The PMC DB1i speakers

MSRP:  $1,995 per pair

Acurus Returns

The Aragon and Acurus brands were originally owned by Mondial, founded by Paul Rosenberg and Anthony Federici.

Dan D’Agostino, former CEO and Chief Designer of Krell, was involved in the design of the Aragon 4004 amp.  The high performance, but more reasonably priced Acurus A250 debuted in 1993.  In 2001, Klipsch bought the brands intending to offer custom electronics to match their loudspeakers, but a few years later they shifted their strategy away from electronics, sticking with the core speaker lines and mothballing a great brand.

Ted Moore and Rick Santiago, who had been leading electronic design groups at Klipsch, left the company in late 2008 co-founding Indy Audio Labs, LLC.  They bought both brands from Klipsch and began working with a select group of talented engineers to bring the products back to market.  The goal was to keep the great sound of the originals, while updating the look and adding some innovative new features – Aragon models are forthcoming with the “value branded” Acurus amps now available, leading the way.

Built With Pride

The Acurus name stands for “Accuracy from the U.S.”, and Indy Audio Labs is proud that their products are built and assembled in the U.S. The metalwork is done here as well, with much of the chassis work done by a machine shop in Indianapolis that makes precision parts for Indy racecars. The torodial transformers and power supply capacitors are still made by some of Mondial’s original suppliers, and even the circuit board assembly and final construction are done by a local company in southern Indiana.

Overall construction is simple and elegant.  The front panel is black, brushed aluminum featuring a single round power button, with a lighted surround ring.  The rest of the casework is simple but elegant with an intriguing rear panel featuring an off white powder coated finish.  This makes it easier to see connections and labels in lower light conditions typically encountered in home theater racks and listening room AV shelving units, along with being highly durable.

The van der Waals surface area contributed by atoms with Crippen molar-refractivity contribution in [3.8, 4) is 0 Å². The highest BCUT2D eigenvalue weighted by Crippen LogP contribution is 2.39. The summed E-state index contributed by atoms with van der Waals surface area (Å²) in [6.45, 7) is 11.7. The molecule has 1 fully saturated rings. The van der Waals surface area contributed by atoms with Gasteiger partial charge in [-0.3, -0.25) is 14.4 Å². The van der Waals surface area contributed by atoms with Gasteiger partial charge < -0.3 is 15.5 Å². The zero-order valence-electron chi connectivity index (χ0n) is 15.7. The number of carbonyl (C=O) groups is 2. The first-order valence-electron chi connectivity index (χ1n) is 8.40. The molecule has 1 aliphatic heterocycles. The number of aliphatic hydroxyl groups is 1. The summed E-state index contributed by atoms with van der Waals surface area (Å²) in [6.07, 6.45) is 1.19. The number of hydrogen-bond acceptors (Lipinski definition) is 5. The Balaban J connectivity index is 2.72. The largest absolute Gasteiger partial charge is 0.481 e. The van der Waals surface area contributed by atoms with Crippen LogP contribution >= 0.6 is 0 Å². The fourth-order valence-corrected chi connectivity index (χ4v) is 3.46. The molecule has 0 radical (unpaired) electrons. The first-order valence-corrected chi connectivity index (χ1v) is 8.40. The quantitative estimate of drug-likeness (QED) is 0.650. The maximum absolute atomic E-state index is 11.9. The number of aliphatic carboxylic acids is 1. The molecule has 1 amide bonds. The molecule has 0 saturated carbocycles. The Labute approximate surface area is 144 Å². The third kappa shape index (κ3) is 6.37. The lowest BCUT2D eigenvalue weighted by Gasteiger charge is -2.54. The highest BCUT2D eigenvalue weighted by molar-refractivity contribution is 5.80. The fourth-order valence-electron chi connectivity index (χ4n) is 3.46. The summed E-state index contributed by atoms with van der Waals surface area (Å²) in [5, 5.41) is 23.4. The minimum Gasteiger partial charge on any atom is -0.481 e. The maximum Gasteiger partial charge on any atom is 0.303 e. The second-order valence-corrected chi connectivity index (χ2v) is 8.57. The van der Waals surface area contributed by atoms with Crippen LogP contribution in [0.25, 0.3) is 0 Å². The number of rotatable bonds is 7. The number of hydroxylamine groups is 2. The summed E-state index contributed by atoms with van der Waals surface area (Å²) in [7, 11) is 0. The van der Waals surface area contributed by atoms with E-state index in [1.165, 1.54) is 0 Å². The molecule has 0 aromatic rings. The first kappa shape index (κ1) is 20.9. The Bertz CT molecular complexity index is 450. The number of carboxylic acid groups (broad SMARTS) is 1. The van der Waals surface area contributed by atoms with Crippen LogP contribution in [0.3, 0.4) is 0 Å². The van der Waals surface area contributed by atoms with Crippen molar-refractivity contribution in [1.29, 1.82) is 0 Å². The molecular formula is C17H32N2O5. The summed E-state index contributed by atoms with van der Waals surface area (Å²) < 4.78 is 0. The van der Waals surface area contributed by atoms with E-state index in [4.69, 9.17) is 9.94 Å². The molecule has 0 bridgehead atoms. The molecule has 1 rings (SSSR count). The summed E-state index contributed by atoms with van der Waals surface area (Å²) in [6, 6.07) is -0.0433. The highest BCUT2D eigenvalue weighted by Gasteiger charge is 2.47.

The input connectors are high-conductivity, gold-plated, isolated RCA jacks, and are arranged near their corresponding output connections.  The outputs are discrete, 60-amp gold-plated binding posts with anti-touch protective clear housings.  All posts are color-coded with red and black rings for + and – speaker polarity and, each pair is spaced to accommodate dual banana jacks.  Each pair is also angled to make it easy to feed large speaker cables and relieve strain, even in a tight rack unit.

Highly Compatible

Indy Audio wanted these amps to be an ideal choice for those building a serious surround or home theater too, so all models are THX Ultra 2TM certified.  The full range is fitted with a proprietary new “Network Module” that allows the amplifiers to be Ethernet controlled.  The module features a standard Ethernet jack with a “Network Active” LED, a 3.5mm, 12-volt trigger jack along with an RS-232 port.